Bryce Harper is right, of course, but that's not the point.
On Monday night, Harper was back in the lineup for the first time since April 25th. Before his first trip to the plate, he'd come up with some ideas about how to better manage the Washington Nationals. Speaking with reporters before the game, Harper was asked what he thought about Ryan Zimmerman playing left field -- as he had in Harper's absence. "I think it's great. I think he should be playing left," Harper said.
Then he was asked what he thought about Zimmerman going back to third base now that the 21-year-old outfielder had returned. One thing led to another, and eventually Harper was on the record with all of the following complaints about manager Matt Williams' lineup changes:
"Rendon's a good third baseman. He should be playing third. We've got one of the best second basemen in the league in Danny Espinosa. Of course, we want the best-hitting lineup in there. I think Rendon playing third and Zim playing left is something that would be good for this team. I think that should be what's happening…. I'm in the lineup. That's all that matters. If I had the lineup, it would maybe not be the same. He's got the lineup card. He's got the pen. That's what he's doing. So there's nothing I can do about it. I'm hitting sixth tonight. Hopefully I can be able to get some runners on base in front of me and get some protection and hopefully get some knocks."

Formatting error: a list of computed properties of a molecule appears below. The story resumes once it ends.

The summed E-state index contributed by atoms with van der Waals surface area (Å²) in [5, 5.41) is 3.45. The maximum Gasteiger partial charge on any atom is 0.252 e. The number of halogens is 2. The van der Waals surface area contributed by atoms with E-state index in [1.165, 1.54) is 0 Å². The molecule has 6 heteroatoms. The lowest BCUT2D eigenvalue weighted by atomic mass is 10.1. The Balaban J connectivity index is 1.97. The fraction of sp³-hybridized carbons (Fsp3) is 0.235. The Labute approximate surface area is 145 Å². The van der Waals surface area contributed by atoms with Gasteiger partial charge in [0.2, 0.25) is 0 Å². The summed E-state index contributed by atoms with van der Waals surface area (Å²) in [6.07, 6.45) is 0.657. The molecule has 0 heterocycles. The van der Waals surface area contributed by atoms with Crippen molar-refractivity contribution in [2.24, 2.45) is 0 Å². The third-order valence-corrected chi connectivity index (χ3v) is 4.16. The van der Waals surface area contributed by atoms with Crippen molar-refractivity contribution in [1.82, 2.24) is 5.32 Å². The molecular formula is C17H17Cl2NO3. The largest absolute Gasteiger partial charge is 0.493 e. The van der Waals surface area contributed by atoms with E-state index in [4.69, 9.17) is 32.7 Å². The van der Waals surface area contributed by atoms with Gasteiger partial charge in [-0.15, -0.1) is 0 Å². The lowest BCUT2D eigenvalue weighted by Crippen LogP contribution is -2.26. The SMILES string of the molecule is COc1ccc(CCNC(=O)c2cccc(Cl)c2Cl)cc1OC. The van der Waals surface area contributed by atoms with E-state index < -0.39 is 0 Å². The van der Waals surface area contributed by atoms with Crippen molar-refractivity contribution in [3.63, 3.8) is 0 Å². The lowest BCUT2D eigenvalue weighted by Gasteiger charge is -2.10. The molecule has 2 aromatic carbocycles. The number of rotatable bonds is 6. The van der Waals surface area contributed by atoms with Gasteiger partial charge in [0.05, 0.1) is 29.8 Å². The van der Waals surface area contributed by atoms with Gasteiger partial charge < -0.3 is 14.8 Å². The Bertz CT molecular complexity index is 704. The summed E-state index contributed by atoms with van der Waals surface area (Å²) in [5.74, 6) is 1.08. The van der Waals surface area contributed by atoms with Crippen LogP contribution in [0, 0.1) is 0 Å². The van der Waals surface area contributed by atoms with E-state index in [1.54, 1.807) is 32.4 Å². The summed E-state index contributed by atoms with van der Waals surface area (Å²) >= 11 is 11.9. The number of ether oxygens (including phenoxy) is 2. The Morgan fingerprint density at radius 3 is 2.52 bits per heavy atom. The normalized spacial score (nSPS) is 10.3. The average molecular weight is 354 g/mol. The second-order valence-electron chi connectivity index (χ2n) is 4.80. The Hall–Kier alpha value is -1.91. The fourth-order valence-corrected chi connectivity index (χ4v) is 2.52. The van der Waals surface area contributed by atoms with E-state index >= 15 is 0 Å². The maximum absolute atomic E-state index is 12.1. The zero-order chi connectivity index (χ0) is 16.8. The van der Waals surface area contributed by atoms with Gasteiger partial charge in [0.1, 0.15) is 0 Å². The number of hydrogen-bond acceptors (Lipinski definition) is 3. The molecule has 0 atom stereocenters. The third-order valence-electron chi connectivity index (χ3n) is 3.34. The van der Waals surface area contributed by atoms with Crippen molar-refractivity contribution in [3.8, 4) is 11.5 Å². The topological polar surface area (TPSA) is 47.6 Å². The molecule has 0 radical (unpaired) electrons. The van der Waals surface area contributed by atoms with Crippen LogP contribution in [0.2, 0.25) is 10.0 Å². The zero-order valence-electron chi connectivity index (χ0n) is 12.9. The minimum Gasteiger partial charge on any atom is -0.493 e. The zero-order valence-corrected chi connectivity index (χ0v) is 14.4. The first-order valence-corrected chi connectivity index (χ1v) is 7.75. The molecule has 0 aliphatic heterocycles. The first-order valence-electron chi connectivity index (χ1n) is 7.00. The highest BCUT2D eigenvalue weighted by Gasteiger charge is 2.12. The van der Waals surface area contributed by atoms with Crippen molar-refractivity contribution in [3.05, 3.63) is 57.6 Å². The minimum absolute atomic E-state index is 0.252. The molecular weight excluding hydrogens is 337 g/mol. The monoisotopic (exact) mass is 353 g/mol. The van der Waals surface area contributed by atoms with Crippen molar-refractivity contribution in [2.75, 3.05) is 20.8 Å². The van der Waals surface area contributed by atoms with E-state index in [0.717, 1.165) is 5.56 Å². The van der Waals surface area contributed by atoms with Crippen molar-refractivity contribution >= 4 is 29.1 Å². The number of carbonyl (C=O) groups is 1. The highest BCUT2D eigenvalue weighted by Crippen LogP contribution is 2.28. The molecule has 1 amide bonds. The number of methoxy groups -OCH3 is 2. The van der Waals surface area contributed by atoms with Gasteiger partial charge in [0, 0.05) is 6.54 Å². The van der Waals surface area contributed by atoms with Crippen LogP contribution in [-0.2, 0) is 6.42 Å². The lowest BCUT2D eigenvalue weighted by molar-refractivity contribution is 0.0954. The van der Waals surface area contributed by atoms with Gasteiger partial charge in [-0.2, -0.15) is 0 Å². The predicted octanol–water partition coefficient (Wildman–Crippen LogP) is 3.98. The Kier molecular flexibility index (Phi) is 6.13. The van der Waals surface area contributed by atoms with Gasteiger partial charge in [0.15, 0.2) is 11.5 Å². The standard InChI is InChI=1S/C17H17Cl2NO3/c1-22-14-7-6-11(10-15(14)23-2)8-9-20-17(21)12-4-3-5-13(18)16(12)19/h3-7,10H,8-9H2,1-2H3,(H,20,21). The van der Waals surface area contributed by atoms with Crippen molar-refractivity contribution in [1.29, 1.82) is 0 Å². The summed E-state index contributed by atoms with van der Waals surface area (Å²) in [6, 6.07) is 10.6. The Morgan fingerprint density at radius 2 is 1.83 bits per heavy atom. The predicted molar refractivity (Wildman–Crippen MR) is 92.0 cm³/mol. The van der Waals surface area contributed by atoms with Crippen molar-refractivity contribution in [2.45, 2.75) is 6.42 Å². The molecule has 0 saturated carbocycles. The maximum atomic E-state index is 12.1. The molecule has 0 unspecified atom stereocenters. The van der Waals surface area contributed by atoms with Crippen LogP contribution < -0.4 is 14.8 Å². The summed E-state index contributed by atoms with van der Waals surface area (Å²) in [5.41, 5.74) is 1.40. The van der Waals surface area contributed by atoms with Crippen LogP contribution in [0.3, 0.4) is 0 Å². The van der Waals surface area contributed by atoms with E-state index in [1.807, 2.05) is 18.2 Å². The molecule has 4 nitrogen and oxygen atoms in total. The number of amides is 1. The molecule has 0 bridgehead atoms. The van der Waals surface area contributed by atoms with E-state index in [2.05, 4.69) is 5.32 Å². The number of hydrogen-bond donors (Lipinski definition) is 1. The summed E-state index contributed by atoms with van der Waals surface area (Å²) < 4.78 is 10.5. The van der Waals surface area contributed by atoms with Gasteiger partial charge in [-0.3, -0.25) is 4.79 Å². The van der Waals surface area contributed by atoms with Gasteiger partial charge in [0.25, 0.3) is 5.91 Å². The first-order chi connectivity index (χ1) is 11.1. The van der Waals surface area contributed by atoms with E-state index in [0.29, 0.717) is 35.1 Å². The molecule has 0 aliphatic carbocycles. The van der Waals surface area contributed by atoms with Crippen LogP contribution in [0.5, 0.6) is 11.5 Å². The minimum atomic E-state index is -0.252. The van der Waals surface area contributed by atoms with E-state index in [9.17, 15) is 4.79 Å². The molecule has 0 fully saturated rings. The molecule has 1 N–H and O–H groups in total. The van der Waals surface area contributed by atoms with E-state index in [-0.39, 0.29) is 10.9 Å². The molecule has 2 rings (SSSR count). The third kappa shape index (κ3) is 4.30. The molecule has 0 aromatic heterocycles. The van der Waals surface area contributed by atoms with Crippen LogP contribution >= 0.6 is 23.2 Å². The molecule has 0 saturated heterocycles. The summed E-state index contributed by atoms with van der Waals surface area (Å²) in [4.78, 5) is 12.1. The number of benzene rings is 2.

The general reaction to these comments has been an elementary-school-esque "ooooh." All eyes turned to incumbent Nationals centerfielder Denard Span, who would lose his starting job to Harper in center were Harper's suggestions put into action. Span took the high road before Tuesday's game; despite pointedly mentioning that this was the first time in his career someone else in his locker room had gone to the press to make comments about him, he said Harper is "still one of my teammates."